Tailwinds for electrifying transportation continue to strengthen. Utilities across the country are developing programs to accelerate EV adoption and efficiently roll out charging infrastructure. While some utilities have successfully piloted or launched their first residential EV programs, such as L2 charger purchases or make-ready rebates, commercial EV programs have proven to be more difficult to scale.
Notably, commercial EV programs often require high levels of customer dialogue and complex review processes to approve and install charging station projects. Utilities stand to benefit from proactive coordination with their customers, such as fleet owners and multi-unit or multi-family dwelling (MUD or MFD) owners and operators, or locations likely to install public DC fast chargers.
“Orange & Rockland has the best-in-class EVSE Incentive portal as identified by top developers in New York State—resulting in more projects in our territory—and that’s because of PowerClerk. PowerClerk also empowered us to be the only utility in our state to be able to simply run a report that fulfilled our regulator’s requirements.”
– Andrew Farrell, EV Programs Manager, Orange & Rockland
Andrew Price, Business Development Manager with Clean Power Research, has co-authored a two-part transportation electrification blog post with Smart Electric Power Alliance’s (SEPA’s) Garrett Fitzgerald. The articles offer insights for utilities to consider while designing and improving their EV programs:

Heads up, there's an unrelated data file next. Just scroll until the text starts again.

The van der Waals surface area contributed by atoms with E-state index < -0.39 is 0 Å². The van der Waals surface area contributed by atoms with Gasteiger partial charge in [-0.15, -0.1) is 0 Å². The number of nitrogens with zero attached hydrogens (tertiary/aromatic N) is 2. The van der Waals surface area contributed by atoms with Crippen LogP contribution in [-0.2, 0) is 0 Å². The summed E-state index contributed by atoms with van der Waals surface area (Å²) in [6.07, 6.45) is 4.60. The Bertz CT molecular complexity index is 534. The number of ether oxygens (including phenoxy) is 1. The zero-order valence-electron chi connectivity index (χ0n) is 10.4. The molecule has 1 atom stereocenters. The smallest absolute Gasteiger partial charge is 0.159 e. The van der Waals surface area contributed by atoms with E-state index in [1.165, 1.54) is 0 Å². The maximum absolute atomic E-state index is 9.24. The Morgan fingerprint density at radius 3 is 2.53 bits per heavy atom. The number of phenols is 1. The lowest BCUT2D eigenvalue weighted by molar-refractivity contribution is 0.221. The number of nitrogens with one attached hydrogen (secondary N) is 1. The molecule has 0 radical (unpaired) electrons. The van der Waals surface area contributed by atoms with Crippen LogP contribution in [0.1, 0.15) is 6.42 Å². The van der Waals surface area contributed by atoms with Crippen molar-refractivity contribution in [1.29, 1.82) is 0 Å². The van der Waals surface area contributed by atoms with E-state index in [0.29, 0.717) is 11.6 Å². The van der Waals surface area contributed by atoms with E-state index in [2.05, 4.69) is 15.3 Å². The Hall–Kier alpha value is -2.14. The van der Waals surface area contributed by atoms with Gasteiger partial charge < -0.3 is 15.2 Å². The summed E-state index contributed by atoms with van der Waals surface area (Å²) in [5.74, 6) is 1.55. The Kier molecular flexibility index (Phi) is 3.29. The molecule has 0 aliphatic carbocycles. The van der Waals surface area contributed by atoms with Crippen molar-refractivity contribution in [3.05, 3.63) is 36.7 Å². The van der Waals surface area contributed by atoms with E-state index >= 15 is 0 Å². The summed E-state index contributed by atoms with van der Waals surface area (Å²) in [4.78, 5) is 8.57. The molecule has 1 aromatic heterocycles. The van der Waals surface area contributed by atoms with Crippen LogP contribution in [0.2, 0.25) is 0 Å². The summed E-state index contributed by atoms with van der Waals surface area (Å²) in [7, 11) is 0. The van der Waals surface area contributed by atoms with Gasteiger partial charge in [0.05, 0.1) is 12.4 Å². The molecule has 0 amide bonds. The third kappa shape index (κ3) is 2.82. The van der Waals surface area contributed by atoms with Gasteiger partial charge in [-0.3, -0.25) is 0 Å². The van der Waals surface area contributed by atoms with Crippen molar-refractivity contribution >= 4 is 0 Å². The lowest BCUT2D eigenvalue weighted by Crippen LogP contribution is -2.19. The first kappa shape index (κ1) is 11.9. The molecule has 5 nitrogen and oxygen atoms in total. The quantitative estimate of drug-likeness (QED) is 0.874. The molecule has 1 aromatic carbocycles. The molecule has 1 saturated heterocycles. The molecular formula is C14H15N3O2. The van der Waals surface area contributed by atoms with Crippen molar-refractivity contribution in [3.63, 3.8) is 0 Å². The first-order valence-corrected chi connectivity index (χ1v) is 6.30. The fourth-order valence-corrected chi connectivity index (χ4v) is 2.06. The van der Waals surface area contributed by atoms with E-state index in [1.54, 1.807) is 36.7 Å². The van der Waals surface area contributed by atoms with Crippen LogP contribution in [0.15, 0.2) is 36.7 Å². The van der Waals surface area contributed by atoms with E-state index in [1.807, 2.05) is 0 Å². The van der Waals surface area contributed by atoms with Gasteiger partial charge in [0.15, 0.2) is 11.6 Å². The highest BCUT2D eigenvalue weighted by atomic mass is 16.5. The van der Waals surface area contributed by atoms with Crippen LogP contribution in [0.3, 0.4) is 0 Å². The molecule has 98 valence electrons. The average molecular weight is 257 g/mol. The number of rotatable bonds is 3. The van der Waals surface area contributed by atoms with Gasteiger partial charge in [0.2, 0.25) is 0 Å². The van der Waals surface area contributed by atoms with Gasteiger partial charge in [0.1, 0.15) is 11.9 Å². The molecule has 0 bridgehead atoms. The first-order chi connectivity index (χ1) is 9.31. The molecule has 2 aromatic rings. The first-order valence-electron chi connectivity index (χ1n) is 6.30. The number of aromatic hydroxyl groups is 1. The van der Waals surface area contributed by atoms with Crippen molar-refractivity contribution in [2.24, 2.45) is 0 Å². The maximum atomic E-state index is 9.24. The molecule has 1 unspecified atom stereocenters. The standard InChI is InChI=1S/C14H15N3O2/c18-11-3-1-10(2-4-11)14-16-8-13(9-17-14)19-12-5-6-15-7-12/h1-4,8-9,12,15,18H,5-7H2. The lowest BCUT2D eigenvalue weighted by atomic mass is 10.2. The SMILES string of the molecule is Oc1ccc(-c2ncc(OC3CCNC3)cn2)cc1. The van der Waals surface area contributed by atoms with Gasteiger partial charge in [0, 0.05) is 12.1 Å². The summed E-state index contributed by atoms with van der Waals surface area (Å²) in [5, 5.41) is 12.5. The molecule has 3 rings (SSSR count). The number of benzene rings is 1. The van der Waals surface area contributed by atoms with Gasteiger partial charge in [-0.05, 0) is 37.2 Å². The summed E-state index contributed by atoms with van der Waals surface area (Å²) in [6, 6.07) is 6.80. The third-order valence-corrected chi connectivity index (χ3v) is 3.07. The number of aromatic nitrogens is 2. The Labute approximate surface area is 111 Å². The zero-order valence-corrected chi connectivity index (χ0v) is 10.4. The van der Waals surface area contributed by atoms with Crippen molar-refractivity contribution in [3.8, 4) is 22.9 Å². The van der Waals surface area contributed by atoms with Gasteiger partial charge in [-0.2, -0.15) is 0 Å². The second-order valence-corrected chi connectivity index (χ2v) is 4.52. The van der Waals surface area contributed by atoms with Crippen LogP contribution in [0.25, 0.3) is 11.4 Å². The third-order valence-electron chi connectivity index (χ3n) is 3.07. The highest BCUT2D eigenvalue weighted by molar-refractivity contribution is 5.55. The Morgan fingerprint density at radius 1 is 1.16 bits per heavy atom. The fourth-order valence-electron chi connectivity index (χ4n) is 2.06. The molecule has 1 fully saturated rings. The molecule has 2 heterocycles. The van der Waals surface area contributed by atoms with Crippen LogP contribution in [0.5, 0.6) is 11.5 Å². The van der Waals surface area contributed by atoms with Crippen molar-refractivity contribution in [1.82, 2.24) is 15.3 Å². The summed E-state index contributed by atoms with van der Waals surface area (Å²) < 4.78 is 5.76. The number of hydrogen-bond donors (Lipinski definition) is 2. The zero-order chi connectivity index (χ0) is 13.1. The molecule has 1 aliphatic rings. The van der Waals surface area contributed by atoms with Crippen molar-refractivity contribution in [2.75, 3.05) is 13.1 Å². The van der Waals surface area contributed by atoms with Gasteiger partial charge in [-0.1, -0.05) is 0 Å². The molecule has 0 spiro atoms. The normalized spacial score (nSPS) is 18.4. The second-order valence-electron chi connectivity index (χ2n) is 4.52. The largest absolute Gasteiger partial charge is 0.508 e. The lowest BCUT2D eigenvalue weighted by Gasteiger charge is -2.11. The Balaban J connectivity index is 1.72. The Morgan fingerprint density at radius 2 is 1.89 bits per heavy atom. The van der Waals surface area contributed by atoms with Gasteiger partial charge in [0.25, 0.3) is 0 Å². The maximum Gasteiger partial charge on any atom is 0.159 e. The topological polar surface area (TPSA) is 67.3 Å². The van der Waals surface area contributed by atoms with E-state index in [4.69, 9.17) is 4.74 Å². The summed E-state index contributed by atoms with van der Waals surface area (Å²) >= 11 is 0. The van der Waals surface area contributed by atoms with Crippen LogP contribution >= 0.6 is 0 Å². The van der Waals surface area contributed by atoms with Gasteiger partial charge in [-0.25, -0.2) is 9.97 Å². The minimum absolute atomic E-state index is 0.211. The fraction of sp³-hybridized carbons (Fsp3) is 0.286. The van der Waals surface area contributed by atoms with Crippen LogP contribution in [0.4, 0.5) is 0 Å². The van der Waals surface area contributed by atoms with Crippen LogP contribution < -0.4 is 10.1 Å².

- Part 1: A Coordinated Approach to Fleet Electrification, covers the need for utilities to proactively work with EV fleet managers to futureproof their charging configurations and streamline interconnection.
- Part 2: Addressing EV Equity: Advancing Charging at Multi-Family Dwellings, delves into the challenges that residential and MFD owners experience when considering installing EV charging stations and how proactive engagement from utilities can streamline their decision and installation process.
As the articles highlight, a coordinated approach helps streamline transportation electrification efforts. Technology is another effective means for utilities to scale and modernize complex programs such as commercial EV programs. Clean Power Research’s PowerClerk® supports the utility best practices covered in the two-part series, including streamlining charging infrastructure deployment, collecting valuable data on customers’ electrification plans and automating stakeholder communications and reporting. When a proactive, coordinated approach is taken, utilities can secure rich program insights useful for program and utility planning. To learn more about PowerClerk, contact us.
About the author: Andrew has spent more than five years advancing transportation electrification. From 2017 to 2020, he served as Section Manager for Nissan’s EV and Charging Infrastructure team at their European Headquarters. For the past two years, Andrew has continued to support the EV market while at Clean Power Research, including actively engaging with SEPA’s EV Working Group.
Resources for EV programs
- Part 1: A Coordinated Approach to Fleet Electrification
- Part 2: Addressing EV Equity: Advancing Charging at Multi-Family Dwellings
In this video, learn how Orange & Rockland (O&R) is on track to increase EV charging stations in their service territory by 3,000% within five years and has already reduced their EVSE make-ready project installation timeline by 40% with PowerClerk.